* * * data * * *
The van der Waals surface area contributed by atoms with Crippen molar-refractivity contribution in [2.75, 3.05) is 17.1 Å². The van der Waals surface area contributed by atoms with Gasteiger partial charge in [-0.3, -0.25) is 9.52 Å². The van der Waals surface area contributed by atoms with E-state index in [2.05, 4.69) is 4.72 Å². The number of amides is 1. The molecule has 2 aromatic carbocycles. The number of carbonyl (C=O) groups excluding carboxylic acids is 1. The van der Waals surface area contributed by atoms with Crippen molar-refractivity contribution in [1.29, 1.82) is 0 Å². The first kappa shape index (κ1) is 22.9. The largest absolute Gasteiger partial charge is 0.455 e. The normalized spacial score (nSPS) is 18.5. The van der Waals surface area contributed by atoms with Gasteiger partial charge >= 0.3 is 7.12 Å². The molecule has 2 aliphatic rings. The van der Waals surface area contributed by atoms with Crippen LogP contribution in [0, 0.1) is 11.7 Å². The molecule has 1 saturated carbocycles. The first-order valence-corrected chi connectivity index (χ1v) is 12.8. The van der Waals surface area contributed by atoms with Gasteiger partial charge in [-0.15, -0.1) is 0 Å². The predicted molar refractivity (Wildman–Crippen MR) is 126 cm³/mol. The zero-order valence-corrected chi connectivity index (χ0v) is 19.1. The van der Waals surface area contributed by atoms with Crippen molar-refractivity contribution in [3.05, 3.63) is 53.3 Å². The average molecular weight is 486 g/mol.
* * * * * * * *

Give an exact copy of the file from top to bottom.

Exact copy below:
The van der Waals surface area contributed by atoms with Crippen molar-refractivity contribution in [2.75, 3.05) is 17.1 Å². The van der Waals surface area contributed by atoms with Gasteiger partial charge in [-0.3, -0.25) is 9.52 Å². The van der Waals surface area contributed by atoms with E-state index in [2.05, 4.69) is 4.72 Å². The number of amides is 1. The molecule has 2 aromatic carbocycles. The number of carbonyl (C=O) groups excluding carboxylic acids is 1. The van der Waals surface area contributed by atoms with Crippen molar-refractivity contribution in [1.29, 1.82) is 0 Å². The first kappa shape index (κ1) is 22.9. The largest absolute Gasteiger partial charge is 0.455 e. The normalized spacial score (nSPS) is 18.5. The van der Waals surface area contributed by atoms with Gasteiger partial charge >= 0.3 is 7.12 Å². The molecule has 2 aliphatic rings. The van der Waals surface area contributed by atoms with Crippen LogP contribution in [0, 0.1) is 11.7 Å². The molecule has 1 saturated carbocycles. The first-order valence-corrected chi connectivity index (χ1v) is 12.8. The van der Waals surface area contributed by atoms with Gasteiger partial charge in [-0.15, -0.1) is 0 Å². The predicted molar refractivity (Wildman–Crippen MR) is 126 cm³/mol. The zero-order valence-corrected chi connectivity index (χ0v) is 19.1. The van der Waals surface area contributed by atoms with Crippen molar-refractivity contribution in [3.05, 3.63) is 53.3 Å². The average molecular weight is 486 g/mol.